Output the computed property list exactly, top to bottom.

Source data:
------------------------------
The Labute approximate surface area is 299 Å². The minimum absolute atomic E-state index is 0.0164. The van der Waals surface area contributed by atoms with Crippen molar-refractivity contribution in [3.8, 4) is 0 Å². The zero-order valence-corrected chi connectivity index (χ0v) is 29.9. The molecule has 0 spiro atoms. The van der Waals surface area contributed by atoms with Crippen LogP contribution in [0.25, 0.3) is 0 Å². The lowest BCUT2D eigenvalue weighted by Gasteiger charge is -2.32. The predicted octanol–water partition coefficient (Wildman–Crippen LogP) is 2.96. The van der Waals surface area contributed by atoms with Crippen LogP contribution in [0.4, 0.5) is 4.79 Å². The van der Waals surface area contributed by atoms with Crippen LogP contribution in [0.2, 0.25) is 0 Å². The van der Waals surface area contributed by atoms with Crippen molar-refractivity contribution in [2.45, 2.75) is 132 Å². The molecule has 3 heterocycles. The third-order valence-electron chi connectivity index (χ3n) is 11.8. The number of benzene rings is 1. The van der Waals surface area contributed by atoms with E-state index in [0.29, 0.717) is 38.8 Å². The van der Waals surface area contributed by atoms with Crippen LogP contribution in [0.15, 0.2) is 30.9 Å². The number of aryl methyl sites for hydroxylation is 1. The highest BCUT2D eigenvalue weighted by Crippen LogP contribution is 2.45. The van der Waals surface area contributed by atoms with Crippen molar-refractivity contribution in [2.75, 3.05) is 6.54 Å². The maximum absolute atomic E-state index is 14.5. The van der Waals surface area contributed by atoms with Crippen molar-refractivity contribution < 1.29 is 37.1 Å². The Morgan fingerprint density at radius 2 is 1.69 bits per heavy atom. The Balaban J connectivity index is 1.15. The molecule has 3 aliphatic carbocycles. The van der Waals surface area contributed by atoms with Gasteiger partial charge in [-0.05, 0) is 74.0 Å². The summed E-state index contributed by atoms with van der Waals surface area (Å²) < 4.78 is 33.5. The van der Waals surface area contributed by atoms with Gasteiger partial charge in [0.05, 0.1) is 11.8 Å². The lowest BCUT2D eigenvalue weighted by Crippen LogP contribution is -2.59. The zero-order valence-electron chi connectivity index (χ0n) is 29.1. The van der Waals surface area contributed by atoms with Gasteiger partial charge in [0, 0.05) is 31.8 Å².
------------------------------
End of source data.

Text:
The Labute approximate surface area is 299 Å². The minimum absolute atomic E-state index is 0.0164. The van der Waals surface area contributed by atoms with Crippen molar-refractivity contribution in [3.8, 4) is 0 Å². The zero-order valence-corrected chi connectivity index (χ0v) is 29.9. The molecule has 0 spiro atoms. The van der Waals surface area contributed by atoms with Crippen LogP contribution in [0.25, 0.3) is 0 Å². The lowest BCUT2D eigenvalue weighted by Gasteiger charge is -2.32. The predicted octanol–water partition coefficient (Wildman–Crippen LogP) is 2.96. The van der Waals surface area contributed by atoms with Crippen LogP contribution in [0.4, 0.5) is 4.79 Å². The van der Waals surface area contributed by atoms with Crippen LogP contribution in [0.2, 0.25) is 0 Å². The van der Waals surface area contributed by atoms with Crippen molar-refractivity contribution in [2.45, 2.75) is 132 Å². The molecule has 3 heterocycles. The third-order valence-electron chi connectivity index (χ3n) is 11.8. The number of benzene rings is 1. The van der Waals surface area contributed by atoms with E-state index in [0.29, 0.717) is 38.8 Å². The van der Waals surface area contributed by atoms with Crippen LogP contribution in [0.15, 0.2) is 30.9 Å². The number of aryl methyl sites for hydroxylation is 1. The highest BCUT2D eigenvalue weighted by Crippen LogP contribution is 2.45. The van der Waals surface area contributed by atoms with Crippen molar-refractivity contribution in [2.75, 3.05) is 6.54 Å². The maximum absolute atomic E-state index is 14.5. The van der Waals surface area contributed by atoms with Crippen molar-refractivity contribution < 1.29 is 37.1 Å². The Morgan fingerprint density at radius 2 is 1.69 bits per heavy atom. The Balaban J connectivity index is 1.15. The molecule has 3 aliphatic carbocycles. The van der Waals surface area contributed by atoms with Gasteiger partial charge in [-0.05, 0) is 74.0 Å². The summed E-state index contributed by atoms with van der Waals surface area (Å²) < 4.78 is 33.5. The van der Waals surface area contributed by atoms with Gasteiger partial charge in [0.05, 0.1) is 11.8 Å². The lowest BCUT2D eigenvalue weighted by Crippen LogP contribution is -2.59. The zero-order valence-electron chi connectivity index (χ0n) is 29.1. The van der Waals surface area contributed by atoms with Gasteiger partial charge in [0, 0.05) is 31.8 Å².